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Cases & Commentaries
- Spotlight Case
- Web M&M
F. Daniel Duffy, MD; Christine K. Cassel, MD; October 2007
Following surgery, a woman on a patient-controlled analgesia pump is found to be lethargic and incoherent, with a low respiratory rate. The nurse contacted the attending physician, who dismisses the patient's symptoms and chastises the nurse for the late call.
Journal Article > Commentary
Retrieval medicine: a review and guide for UK practitioners. Part 2: safety in patient retrieval systems.
Hearns S, Shirley PJ. Emerg Med J. 2006;23:943-947.
The authors describe the retrieval and transfer of critically ill patients from one environment to another and provide recommendations for making this process as safe and reliable as possible.
Journal Article > Study
Redfern E, Brown R, Vincent CA. Emerg Med J. 2009;26:658-661.
Implementation of structured processes improved emergency department communication in two areas: communication between paramedics and emergency department staff, and documentation of the patient's initial clinical condition by physicians.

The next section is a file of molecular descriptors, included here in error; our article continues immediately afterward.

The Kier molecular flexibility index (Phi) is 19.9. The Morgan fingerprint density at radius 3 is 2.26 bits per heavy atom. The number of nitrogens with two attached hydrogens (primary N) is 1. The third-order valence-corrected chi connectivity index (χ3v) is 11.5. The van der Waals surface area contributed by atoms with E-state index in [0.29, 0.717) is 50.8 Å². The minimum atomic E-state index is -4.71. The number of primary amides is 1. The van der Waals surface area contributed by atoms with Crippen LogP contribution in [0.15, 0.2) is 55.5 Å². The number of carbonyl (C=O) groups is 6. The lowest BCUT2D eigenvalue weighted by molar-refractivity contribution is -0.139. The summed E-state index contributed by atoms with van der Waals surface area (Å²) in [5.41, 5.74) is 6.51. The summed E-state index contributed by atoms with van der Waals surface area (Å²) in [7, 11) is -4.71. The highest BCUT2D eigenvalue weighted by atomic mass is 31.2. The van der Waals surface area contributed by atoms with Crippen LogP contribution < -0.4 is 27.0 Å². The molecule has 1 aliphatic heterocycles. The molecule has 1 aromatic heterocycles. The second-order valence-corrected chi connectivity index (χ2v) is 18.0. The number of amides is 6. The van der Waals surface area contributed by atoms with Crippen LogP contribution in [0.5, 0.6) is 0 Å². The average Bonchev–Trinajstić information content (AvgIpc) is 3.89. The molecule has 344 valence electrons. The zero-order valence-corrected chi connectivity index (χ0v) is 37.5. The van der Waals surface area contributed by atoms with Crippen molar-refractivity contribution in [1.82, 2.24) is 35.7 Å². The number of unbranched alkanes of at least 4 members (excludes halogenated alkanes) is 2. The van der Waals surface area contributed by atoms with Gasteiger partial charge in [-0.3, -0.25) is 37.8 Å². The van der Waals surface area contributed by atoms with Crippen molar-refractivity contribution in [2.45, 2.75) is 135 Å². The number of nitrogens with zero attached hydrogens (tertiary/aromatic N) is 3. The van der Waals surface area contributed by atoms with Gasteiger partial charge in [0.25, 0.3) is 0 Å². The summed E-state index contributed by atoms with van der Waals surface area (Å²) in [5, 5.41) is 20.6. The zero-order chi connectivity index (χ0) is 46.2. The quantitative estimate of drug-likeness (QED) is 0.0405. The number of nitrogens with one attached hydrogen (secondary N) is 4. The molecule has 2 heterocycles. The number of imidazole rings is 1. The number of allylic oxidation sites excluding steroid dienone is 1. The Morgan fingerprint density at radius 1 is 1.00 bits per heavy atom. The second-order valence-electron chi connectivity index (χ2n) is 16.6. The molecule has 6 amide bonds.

Journal Article > Study
'Tempos' management in primary care: a key factor for classifying adverse events, and improving quality and safety.
Amalberti R, Brami J. BMJ Qual Saf. 2012;21:729-736.
The systems approach to analyzing adverse events emphasizes how active errors (those made by individuals) and latent errors (underlying system flaws) contribute to preventable harm. Adverse events in ambulatory care may arise from an especially complex array of latent errors. This paper explores the role of time management problems, which the authors term "tempos," as a contributor to errors in ambulatory care. Through a review of closed malpractice claims, the authors identify 5 tempos that can affect the risk of an adverse event: disease tempo (the expected disease course), patient tempo (timing of complaints and adherence to recommendations), office tempo (including the availability of clinicians and test results), system tempo (such as access to specialists or emergency services), and access to knowledge. The role of these tempos in precipitating diagnostic errors and communication errors is discussed through analysis of the patterns of errors in malpractice claims. A preventable adverse event caused by misunderstanding of disease tempo is discussed in this AHRQ WebM&M commentary.